noun English History.
Definition for franklin (2 of 2)
Examples from the Web for franklin
Thanks to that meddling Franklin and the other editors, Jefferson thought his Declaration had been “mangled.”
Churchill said that meeting Franklin Roosevelt was like opening a bottle of Champagne—and so is reading The Churchill Factor.
So said President Franklin Delano Roosevelt on March 23, 1933, just before he reached for a cold one.
Third, Franklin Foer wrote a cover story for The New Republic on why Amazon needs to be broken up.The Supreme Court Is Weighing Corporate Power Yet Again|Zephyr Teachout|October 17, 2014|DAILY BEAST
Two years later, Kansas helped oust Curtis—and Hoover—by voting for Franklin Roosevelt and re-electing McGill.A Loss by Pat Roberts in Kansas? Actually, Not So Bizarre|Jeff Greenfield|October 3, 2014|DAILY BEAST
"Benjamin, come hither," began Mr. Franklin, in his customary solemn and weighty tone.Biographical Stories|Nathaniel Hawthorne
Franklin was evidently embarrassed to know what to do with the boy.
Dr. Franklin had a special invitation from the earl to be present.
In this manner were we made aware of the locality where the Franklin expedition passed its first Arctic winter.In the Arctic Seas|Francis Leopold McClintock
A set of articles had been submitted to Congress by Dr. Franklin, as far back as 1775.
British Dictionary definitions for franklin (1 of 2)
Word Origin for franklin
British Dictionary definitions for franklin (2 of 2)
Word Origin and History for franklin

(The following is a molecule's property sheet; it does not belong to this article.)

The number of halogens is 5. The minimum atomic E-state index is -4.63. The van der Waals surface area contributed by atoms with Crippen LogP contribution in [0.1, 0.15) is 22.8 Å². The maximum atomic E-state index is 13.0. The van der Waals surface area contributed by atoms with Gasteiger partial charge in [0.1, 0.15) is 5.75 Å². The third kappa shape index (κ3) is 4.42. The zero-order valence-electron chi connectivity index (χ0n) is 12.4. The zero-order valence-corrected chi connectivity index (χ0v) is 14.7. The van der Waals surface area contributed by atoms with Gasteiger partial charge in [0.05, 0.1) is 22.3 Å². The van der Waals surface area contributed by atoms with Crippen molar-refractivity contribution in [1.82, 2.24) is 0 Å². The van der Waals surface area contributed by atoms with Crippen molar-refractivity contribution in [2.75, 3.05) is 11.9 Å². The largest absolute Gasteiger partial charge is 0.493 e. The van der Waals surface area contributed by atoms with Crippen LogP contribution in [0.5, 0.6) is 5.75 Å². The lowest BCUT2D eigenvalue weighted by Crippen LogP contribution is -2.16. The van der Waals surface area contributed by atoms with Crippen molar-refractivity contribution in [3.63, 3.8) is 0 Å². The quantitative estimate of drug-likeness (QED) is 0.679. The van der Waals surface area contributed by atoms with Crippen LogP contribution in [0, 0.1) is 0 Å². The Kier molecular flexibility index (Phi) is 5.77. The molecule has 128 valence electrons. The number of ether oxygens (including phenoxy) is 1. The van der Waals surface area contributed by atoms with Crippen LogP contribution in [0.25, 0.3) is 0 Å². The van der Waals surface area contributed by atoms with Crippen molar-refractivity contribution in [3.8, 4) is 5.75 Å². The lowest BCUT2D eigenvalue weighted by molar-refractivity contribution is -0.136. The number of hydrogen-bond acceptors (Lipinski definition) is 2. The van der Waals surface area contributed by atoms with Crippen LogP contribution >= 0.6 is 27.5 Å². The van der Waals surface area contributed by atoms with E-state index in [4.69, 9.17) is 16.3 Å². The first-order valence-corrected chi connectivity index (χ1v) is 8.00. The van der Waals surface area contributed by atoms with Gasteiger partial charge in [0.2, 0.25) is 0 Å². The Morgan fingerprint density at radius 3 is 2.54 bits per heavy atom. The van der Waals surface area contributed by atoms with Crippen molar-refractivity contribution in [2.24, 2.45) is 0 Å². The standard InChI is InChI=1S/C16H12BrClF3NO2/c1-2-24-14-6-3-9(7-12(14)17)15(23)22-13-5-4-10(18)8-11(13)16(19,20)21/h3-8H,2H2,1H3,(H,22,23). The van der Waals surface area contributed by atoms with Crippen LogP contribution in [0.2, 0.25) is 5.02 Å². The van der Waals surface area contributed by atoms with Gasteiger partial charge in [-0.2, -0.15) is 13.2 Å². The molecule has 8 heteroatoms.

surname attested from late 12c., Middle English Frankeleyn, from Anglo-French fraunclein "a land-owner of free but not noble birth," from Old French franc "free" (see frank (adj.)), with Germanic suffix also found in chamberlain.
The Franklin stove (1787) so called because it was invented by U.S. scientist/politician Benjamin Franklin (1706-1790). In early 19c., lightning rods often were called Franklins.
Medicine definitions for franklin
Science definitions for franklin (1 of 2)
Science definitions for franklin (2 of 2)
James D. Watson and Francis Crick's famous double helix model of the structure of DNA is rightly considered one of the greatest scientific discoveries ever made. While Watson and Crick became famous the world over, later sharing the Nobel Prize for physiology or medicine, the contributions of Rosalind Franklin are less well-known, even though her work was crucial to their discovery. Franklin's x-ray photograph depicting the double-helix shape of DNA gave Watson and Crick the essential experimental evidence they needed to determine DNA's structure. Born in London in 1920 to a wealthy Anglo-Jewish family, Franklin attended the University of Cambridge, where she earned a doctorate in physical chemistry. It was there that she learned x-ray crystallography, a process used to determine the structure of molecules by bombarding them with x-rays and analyzing the resultant diffraction patterns. Franklin later accepted a post at King's College London in 1951 to study DNA, thus entering the race to discover the molecule's structure. Without her knowledge, a close colleague at King's, Maurice Wilkins, showed her unpublished research to Watson and Crick, who were then able to establish DNA's configuration and soon after published their findings in the journal Nature. When Franklin saw the model produced by Watson and Crick, she accepted it immediately, as it fit with her experimental data. Franklin left King's in 1953 and continued a distinguished career, studying the structure of viruses. She died of ovarian cancer at 37, never knowing how her own work had contributed to their important discovery.